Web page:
BENGALURU (Reuters) - A stronger rupee helped lift rice export prices in top exporter India from a near seven-month low this week, while rates for the Vietnamese variety slipped as the harvest in the Mekong Delta gathered steam.
India’s 5 percent broken parboiled variety was quoted around $364-$367 per tonne, up from last week’s $362-$365.
Demand was subdued but exporters were forced to raise prices due to the stronger currency, said an exporter based at Kakinada in the southern state of Andhra Pradesh.
A strong rupee reduces exporters’ margin from overseas sales.
India’s neighbour Bangladesh raised import duty on the staple to 55% from 28%, officials said on Thursday, amid widespread protests by farmers over a drastic dip in domestic rates.
The duty hike, which came into effect on Wednesday, will make it nearly impossible for India to export rice to Bangladesh, traders in India said.
Bangladesh emerged as the biggest buyer of Indian rice in 2017 after floods destroyed its crop, but the country now has a surplus of between 2 million and 2.5 million tonnes of rice, a Bangladeshi food ministry official said.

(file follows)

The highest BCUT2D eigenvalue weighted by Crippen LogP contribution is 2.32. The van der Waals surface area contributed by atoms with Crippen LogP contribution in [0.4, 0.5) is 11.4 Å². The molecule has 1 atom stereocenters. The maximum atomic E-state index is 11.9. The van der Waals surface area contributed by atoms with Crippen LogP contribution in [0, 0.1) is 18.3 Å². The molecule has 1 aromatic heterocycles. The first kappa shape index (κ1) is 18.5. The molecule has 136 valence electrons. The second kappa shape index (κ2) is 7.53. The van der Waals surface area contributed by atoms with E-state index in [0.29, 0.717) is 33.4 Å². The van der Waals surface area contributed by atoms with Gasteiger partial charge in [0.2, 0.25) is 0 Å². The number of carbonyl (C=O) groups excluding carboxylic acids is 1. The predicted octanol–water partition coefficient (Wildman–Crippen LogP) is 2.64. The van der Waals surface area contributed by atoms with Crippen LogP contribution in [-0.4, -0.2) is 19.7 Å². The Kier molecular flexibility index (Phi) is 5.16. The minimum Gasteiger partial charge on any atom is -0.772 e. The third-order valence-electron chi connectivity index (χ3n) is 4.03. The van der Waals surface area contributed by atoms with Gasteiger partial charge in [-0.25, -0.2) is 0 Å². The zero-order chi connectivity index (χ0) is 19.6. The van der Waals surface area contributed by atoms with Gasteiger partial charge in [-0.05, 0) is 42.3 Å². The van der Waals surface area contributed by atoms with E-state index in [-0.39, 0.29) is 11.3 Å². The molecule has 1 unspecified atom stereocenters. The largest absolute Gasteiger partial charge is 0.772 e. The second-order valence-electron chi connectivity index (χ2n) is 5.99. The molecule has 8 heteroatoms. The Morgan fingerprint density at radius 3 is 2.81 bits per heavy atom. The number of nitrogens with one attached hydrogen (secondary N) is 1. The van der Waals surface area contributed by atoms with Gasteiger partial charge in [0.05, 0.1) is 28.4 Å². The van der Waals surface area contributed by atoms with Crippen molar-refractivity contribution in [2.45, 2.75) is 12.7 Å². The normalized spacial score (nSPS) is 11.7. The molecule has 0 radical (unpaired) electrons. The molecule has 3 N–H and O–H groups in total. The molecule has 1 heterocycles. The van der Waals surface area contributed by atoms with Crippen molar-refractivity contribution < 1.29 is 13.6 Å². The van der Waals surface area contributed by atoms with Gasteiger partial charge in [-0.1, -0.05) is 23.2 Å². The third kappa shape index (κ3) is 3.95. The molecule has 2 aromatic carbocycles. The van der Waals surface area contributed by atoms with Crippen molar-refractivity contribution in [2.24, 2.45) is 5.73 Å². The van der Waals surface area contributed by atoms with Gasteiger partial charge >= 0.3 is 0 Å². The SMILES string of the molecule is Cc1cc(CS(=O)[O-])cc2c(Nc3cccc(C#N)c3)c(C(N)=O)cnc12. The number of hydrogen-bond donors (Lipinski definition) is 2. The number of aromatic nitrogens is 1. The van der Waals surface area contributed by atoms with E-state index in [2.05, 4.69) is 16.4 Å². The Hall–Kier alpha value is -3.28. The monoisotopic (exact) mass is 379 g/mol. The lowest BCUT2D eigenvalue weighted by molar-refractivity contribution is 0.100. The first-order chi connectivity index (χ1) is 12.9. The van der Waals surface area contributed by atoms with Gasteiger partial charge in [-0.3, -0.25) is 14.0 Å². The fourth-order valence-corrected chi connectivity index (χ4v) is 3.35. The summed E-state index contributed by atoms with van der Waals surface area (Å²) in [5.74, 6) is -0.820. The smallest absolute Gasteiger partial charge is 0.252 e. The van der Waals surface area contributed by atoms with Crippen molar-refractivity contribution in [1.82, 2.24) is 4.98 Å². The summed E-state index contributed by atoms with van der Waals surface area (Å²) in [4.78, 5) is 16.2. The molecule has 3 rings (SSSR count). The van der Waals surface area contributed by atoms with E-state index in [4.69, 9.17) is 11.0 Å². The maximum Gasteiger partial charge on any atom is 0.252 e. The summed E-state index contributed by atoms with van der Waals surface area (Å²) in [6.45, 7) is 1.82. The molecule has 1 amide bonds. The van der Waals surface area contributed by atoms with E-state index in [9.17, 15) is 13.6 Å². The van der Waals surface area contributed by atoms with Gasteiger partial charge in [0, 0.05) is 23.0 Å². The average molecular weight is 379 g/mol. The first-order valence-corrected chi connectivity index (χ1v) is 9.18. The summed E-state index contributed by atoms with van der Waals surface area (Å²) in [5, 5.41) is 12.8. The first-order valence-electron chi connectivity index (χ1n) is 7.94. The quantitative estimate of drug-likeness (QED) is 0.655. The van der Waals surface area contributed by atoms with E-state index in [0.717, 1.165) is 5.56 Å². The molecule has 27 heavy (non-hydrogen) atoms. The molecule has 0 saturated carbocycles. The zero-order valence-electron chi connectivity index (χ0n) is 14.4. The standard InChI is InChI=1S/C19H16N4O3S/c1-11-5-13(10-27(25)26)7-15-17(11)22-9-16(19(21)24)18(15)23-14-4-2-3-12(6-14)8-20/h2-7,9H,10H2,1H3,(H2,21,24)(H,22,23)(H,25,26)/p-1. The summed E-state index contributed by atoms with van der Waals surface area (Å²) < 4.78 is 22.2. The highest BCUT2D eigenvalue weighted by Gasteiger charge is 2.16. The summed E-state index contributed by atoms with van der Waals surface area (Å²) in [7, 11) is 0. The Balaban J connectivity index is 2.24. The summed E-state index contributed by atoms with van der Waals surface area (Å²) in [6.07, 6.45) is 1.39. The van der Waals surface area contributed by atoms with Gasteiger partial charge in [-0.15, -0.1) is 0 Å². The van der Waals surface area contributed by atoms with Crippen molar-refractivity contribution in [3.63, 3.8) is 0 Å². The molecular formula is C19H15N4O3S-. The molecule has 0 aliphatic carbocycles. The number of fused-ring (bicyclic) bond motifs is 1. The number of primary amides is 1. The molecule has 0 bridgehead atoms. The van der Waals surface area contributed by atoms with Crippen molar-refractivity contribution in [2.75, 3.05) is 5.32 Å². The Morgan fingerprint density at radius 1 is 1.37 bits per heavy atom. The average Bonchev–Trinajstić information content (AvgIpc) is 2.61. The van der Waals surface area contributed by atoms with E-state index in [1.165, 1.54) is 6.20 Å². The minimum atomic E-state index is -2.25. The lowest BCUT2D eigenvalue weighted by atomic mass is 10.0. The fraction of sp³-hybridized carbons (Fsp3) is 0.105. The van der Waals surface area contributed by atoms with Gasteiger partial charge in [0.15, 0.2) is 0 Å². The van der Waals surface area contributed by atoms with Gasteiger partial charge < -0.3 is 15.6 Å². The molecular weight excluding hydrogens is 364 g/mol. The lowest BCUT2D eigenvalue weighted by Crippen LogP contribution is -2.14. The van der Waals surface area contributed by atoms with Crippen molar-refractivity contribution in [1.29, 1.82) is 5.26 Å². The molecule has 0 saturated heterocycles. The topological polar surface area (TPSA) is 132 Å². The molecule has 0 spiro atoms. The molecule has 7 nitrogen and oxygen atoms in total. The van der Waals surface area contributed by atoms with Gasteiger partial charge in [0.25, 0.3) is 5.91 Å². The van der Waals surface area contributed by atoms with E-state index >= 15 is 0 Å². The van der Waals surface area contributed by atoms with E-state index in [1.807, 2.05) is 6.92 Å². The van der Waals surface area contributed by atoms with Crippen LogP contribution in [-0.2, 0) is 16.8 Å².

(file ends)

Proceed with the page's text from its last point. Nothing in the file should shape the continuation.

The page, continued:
Bangladesh is planning to export surplus rice for the first time since banning overseas selling of some common rice varieties in May 2008 when there was a spike in domestic prices. It banned all rice exports a year later.
In Vietnam, rates for benchmark 5 percent broken rice fell to $350 a tonne on Thursday, from $355 last week.
“Prices edged down from last week as supplies are building up amid an ongoing harvest in the Mekong Delta region,” a trader based in Ho Chi Minh City said.
“Sales are slow this week as buyers are waiting for the new rice.”
Iraq recently signed a contract to buy 150,000 tonnes of Vietnamese rice for delivery in June and July, another trader said.
In second biggest rice exporter Thailand, the 5-percent broken variety was unchanged from last week at $385-$400 a tonne, free on board (FOB) Bangkok, as demand remained flat with the market not expecting any major deals in the short term.
“There are concerns that the drought this year would lower rice supply later, but there is no shortage yet as we enter the rainy season,” a trader said.
Reporting by Panu Wongcha-um in Bangkok, Khanh Vu in Hanoi, Rajendra Jadhav in Mumbai, Ruma Paul in Dhaka, Harshith Aranya in Bengaluru; Editing by Arpan Varghese and Kirsten Donovan
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